In “Poem from Taped Testimony in the Tradition of the Very Rt. Reasonable Bernhard Goetz,” Jordan, again, showcases her concern with and flare for the historical and political, as well as draws upon (then) current events to do so in ways that speak beyond that particular moment. By incorporating the possible mindset of Bernard Goetz, a white man who killed young blacks in the subway in New York City, Jordan utilizes poetry and words from a black perspective to consider the dynamics and injustices inherent in that scenario. And, “aftermath,” could have been written today in its linking human oppression and death to the need for advocacy, activism, and justice for black lives: “I am tired from this digging up of human/bodies/no one loved enough to save from death.”
In “Can I Get a Witness?” Jordan ruminates on the Anita Hill and Clarence Thomas hearings of which this year marks the twenty-fifth anniversary. What stands out is her characterization of “Anita Hill, whose public calm and dispassionate sincerity refreshed America’s eyes and ears with her persuasive example of what somebody looks like when she’s simply trying to tell the truth.” Jordan celebrates, uplifts, and recognizes in Anita Hill what the Senate Judiciary Committee comprised of fourteen white men, many men, and members of the black community itself refused to see or acknowledge in her. Instead, they choose to see and support Thomas.
These are the qualities that make Jordan and her work eloquent, authentic, and challenging. She does not strive to make us comfortable in that which is discomforting, disconcerting, unjust, or oppressive. She challenges us, pushing the limits and expanding our thinking and our discourses when she theorizes “a new politics of sexuality.” Here, she asserts that “more pervasive than any other oppression, than any other bitterly contested human domain, is the oppression of sexuality, the exploitation of the human domain of sexuality for power.” What makes this even more provocative is when we consider sexuality and its inevitable interaction with race, gender, nationality, and class. This complexity and analysis are so emblematic of Jordan.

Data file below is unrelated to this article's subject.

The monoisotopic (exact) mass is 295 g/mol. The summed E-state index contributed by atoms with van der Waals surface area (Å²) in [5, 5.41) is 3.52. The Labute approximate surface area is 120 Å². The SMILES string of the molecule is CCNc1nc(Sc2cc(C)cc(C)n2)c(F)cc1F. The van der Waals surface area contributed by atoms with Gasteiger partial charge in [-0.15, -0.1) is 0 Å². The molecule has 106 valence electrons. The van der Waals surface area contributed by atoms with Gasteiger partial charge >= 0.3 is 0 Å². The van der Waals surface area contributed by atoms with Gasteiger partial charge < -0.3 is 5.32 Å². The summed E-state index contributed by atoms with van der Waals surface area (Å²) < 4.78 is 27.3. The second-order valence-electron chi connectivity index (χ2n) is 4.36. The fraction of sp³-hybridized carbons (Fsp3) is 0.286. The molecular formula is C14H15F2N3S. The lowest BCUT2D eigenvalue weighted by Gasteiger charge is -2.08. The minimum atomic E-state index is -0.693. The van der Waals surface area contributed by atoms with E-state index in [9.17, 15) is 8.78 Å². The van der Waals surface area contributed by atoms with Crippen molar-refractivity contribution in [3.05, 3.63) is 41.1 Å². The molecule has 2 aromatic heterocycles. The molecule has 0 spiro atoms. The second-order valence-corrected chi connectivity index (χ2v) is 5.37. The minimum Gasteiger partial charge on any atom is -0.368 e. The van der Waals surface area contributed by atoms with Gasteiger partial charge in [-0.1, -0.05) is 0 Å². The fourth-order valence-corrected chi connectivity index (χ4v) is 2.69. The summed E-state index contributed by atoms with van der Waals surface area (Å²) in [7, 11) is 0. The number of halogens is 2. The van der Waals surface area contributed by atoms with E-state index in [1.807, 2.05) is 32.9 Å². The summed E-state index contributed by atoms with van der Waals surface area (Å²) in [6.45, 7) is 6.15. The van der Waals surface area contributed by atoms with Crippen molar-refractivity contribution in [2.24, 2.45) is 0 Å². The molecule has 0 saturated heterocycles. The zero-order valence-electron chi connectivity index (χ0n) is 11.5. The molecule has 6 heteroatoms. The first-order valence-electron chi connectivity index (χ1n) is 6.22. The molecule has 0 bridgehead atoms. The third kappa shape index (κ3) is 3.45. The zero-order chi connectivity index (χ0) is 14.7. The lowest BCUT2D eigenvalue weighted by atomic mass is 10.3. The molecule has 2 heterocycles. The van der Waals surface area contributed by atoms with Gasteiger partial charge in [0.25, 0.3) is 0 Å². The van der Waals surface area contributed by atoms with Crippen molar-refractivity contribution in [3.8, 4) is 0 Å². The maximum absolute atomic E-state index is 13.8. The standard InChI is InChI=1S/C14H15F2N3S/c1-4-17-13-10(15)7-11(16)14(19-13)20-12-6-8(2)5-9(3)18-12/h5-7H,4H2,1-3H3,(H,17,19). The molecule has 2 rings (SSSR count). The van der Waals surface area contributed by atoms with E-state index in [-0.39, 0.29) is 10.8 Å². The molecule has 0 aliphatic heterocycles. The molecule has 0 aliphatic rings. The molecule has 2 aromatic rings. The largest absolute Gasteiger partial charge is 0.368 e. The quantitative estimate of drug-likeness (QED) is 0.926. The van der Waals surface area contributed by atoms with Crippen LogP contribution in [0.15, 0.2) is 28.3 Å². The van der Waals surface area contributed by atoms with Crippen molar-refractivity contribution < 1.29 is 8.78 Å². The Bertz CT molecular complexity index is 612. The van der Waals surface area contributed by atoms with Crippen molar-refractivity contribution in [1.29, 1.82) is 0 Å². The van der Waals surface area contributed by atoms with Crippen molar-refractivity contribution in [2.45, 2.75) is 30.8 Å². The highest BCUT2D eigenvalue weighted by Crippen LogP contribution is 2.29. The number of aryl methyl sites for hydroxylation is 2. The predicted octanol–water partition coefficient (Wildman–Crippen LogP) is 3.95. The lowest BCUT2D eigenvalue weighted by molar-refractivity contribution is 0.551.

She is a cultural thinker and critic who, through her prose and poetics, takes on issues ranging from black liberation and police violence; condemnation of sexual violence, rape, and war, while utilizing a language of non-consensual penetration and coercion as well as ownership of one’s right to an authentic self—black and female—that proclaims “I Am Not Wrong: Wrong Is Not My Name”; and myriad other issues from black womanhood, civil and human rights, LGBTQ rights and liberation, to gender equality and feminism.
The words she wrote since she published her first book of poetry in 1969 up to her death speak powerfully. They reverberate still today, providing answers and serving as a compass to guide us as we navigate the contemporary moment. As such, we need not speculate or surmise what she might think about Daniel Holtzclaw, Brock Turner, the Orlando shooter, or about North Carolina and those that disenfranchise or take the lives of LGBTQ folks. Nor must we contemplate what she would think of Black Lives Matter, or #SayHerName, or the ways police violence continues against black bodies. She wrote her words and sentiments, shedding light on the pain and the beauty, the contradictions and atrocities, as well as the ways to overcome and live freely. She is the consummate poet, activist, teacher, and human who teaches valuable lessons while elevating our spirits, culture, and humanity. It is only fitting that we heed, honor, and love her assiduously.
 See “Poem about Police Violence” (1974)
 See “Poem About My Rights”
Dr. Trimiko Melancon is an associate professor of English, African American Studies, and Women’s Studies, as well as co-director of the Women’s Studies Program, at Loyola University. She is the author of Unbought and Unbossed: Transgressive Black Women, Sexuality, and Representation (Temple, 2014) and editor of Black Female Sexualities (Rutgers, 2015), with Joanne M. Braxton. Her publications also appear in African American Review, Callaloo, Reconstruction, and the Journal of Popular Culture, among other venues: Ms. Magazine, The Good Men Project, and Huffington Post.